Photo by Viktor Talashuk on Unsplash
Civil society organizations are on the front lines of advocating for or against the most divisive issues in the United States. The following list is organized by rights. The links are almost entirely to civil society organizations fighting to protect the rights to free expression, free assembly, voting, reproduction, and work. Their civil society opponents on these issues are noted under each section.
(I'm sure there's more to add here - feel free to send additions to @mastodon.social@p2173 or comment below)
Book bans, educational censorship and attacks on free expression
Pen America reports there have been 86 state bills proposed that would censor a wide swath of educational materials and ban books, mostly on Black people, LGTBQ+ people, and discussions of critical race and queer theory (college level). An increasing number of these bills allow a single person to request removal of any number of books, and for those books to be removed before any kind of review. Thirty-two states and more than 150 school districts have implemented book bans.
Notable nonprofits for book bans:
Moms for Liberty, formed in 2021, has 200 local chapters. It is both a c3 and a c4. Other national groups with branches include US Parents Involved in Education (50 chapters), No Left Turn in Education (25), MassResistance (16), Parents’ Rights in Education (12), Mary in the Library (9), County Citizens Defending Freedom USA (5), and Power2Parent (5).
Another 38 state, regional, or community groups advocating for book removals appear unaffiliated with the national groups or with one another.
Notable nonprofits against: PEN America, American Library Association, many others
Protest bans and attacks on free assembly
Thirty-nine states have passed laws limiting protest. While a handful of jurisdictions have passed laws limiting the use of facial recognition by police, most places have not done so. In 2021, half of the 42 US federal agencies that are part of law enforcement owned or used facial recognition technology. Corporate use of SLAPP lawsuits against individual protestors are rising in numbers. Open carry laws for handguns exist in 36 states and you can carry a long gun openly in 44 states. Guns at protests are hard to square with the idea of peacable assembly.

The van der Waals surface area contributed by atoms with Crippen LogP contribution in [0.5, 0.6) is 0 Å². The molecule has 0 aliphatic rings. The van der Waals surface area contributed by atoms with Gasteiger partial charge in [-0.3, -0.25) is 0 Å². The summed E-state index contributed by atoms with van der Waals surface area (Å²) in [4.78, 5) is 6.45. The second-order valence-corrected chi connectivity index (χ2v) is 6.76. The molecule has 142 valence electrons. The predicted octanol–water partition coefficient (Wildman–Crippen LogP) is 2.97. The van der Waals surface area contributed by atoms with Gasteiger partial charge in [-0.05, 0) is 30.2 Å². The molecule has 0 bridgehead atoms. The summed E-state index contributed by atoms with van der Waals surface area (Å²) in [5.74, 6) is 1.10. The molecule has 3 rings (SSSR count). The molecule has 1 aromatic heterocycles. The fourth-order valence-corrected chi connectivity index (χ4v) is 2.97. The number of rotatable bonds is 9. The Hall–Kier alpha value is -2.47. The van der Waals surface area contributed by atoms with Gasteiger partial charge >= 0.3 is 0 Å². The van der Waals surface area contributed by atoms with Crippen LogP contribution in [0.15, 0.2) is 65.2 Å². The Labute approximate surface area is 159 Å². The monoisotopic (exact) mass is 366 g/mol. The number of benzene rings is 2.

Notable organizations promoting protest bans: Police associations, Republican officials,
Notable organizations fighting against them: Civil Liberties Defense Center, ACLU, BLMhttps://worldpopulationreview.com/state-rankings/open-carry-states
Notable organizations promoting voting restrictions: Americans For Prosperity, Heritage Foundation, ALEC
Have split the U.S. in two - with 24 states banning access to abortion. These states are also adding vigilante bonuses and surveilling communications and travel.
Notable organizations promoting reproductive restrictions: see this list
Right to work
These laws, whose name implies one thing but which actually focus on restricting the right for labor to organize, exist in 27 of the 50 states.
Notable organizations promoting voting restrictions: Americans For Prosperity, Heritage Foundation, ALEC, Republican Party
Notable organizations fighting against restrictions: AFL-CIO, SEIU, Center for American Progress, Democrats
Behind all of these organizations are donors. Some are heavily supported by individuals, others by foundations, others by corporations. Many rely on crowdfunding or on a mix of all of these funding structures. Behind each issue, on each side, is a mix of 501c4 and 501c3 organizations - an approach that makes it easy to hide the identities of donors whose interests are primarily political but who desire anonymity. New case law on donor anonymity in such situations, and conservative groups efforts to enable even greater anonymity for political donors, further complicates our ability to know who is funding what.
I don't have a conclusion to offer to this post. Yet. Instead, view this as "first draft thinking" for Blueprint 2024. I welcome your feedback.